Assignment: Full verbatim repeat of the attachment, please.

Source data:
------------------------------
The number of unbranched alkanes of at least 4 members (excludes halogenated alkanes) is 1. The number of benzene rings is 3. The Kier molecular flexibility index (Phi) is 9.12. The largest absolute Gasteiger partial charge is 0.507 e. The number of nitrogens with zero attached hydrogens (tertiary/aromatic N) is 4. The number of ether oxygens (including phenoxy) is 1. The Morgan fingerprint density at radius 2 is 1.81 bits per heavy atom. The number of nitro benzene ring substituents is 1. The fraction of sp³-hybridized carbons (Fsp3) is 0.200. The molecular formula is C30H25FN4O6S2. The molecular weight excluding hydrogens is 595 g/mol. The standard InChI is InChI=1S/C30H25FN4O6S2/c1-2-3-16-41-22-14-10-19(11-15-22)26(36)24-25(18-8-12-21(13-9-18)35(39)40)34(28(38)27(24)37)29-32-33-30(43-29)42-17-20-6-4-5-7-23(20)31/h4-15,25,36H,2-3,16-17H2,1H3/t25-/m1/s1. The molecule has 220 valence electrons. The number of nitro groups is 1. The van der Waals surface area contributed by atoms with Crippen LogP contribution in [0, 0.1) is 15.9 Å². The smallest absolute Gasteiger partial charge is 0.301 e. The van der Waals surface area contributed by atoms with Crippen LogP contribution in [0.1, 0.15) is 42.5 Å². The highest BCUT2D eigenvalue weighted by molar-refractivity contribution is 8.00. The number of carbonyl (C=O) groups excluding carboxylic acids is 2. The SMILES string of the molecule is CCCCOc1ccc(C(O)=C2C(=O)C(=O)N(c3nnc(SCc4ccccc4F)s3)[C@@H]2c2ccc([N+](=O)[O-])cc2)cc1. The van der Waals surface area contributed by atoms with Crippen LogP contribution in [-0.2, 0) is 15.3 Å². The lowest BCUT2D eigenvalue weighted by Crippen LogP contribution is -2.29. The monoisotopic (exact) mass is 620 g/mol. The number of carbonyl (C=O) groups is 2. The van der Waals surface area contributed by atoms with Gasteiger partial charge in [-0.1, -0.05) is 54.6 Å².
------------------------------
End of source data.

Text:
The number of unbranched alkanes of at least 4 members (excludes halogenated alkanes) is 1. The number of benzene rings is 3. The Kier molecular flexibility index (Phi) is 9.12. The largest absolute Gasteiger partial charge is 0.507 e. The number of nitrogens with zero attached hydrogens (tertiary/aromatic N) is 4. The number of ether oxygens (including phenoxy) is 1. The Morgan fingerprint density at radius 2 is 1.81 bits per heavy atom. The number of nitro benzene ring substituents is 1. The fraction of sp³-hybridized carbons (Fsp3) is 0.200. The molecular formula is C30H25FN4O6S2. The molecular weight excluding hydrogens is 595 g/mol. The standard InChI is InChI=1S/C30H25FN4O6S2/c1-2-3-16-41-22-14-10-19(11-15-22)26(36)24-25(18-8-12-21(13-9-18)35(39)40)34(28(38)27(24)37)29-32-33-30(43-29)42-17-20-6-4-5-7-23(20)31/h4-15,25,36H,2-3,16-17H2,1H3/t25-/m1/s1. The molecule has 220 valence electrons. The number of nitro groups is 1. The van der Waals surface area contributed by atoms with Crippen LogP contribution in [0, 0.1) is 15.9 Å². The smallest absolute Gasteiger partial charge is 0.301 e. The van der Waals surface area contributed by atoms with Crippen LogP contribution in [0.1, 0.15) is 42.5 Å². The highest BCUT2D eigenvalue weighted by molar-refractivity contribution is 8.00. The number of carbonyl (C=O) groups excluding carboxylic acids is 2. The SMILES string of the molecule is CCCCOc1ccc(C(O)=C2C(=O)C(=O)N(c3nnc(SCc4ccccc4F)s3)[C@@H]2c2ccc([N+](=O)[O-])cc2)cc1. The van der Waals surface area contributed by atoms with Crippen LogP contribution in [-0.2, 0) is 15.3 Å². The lowest BCUT2D eigenvalue weighted by Crippen LogP contribution is -2.29. The monoisotopic (exact) mass is 620 g/mol. The number of carbonyl (C=O) groups is 2. The van der Waals surface area contributed by atoms with Gasteiger partial charge in [-0.1, -0.05) is 54.6 Å².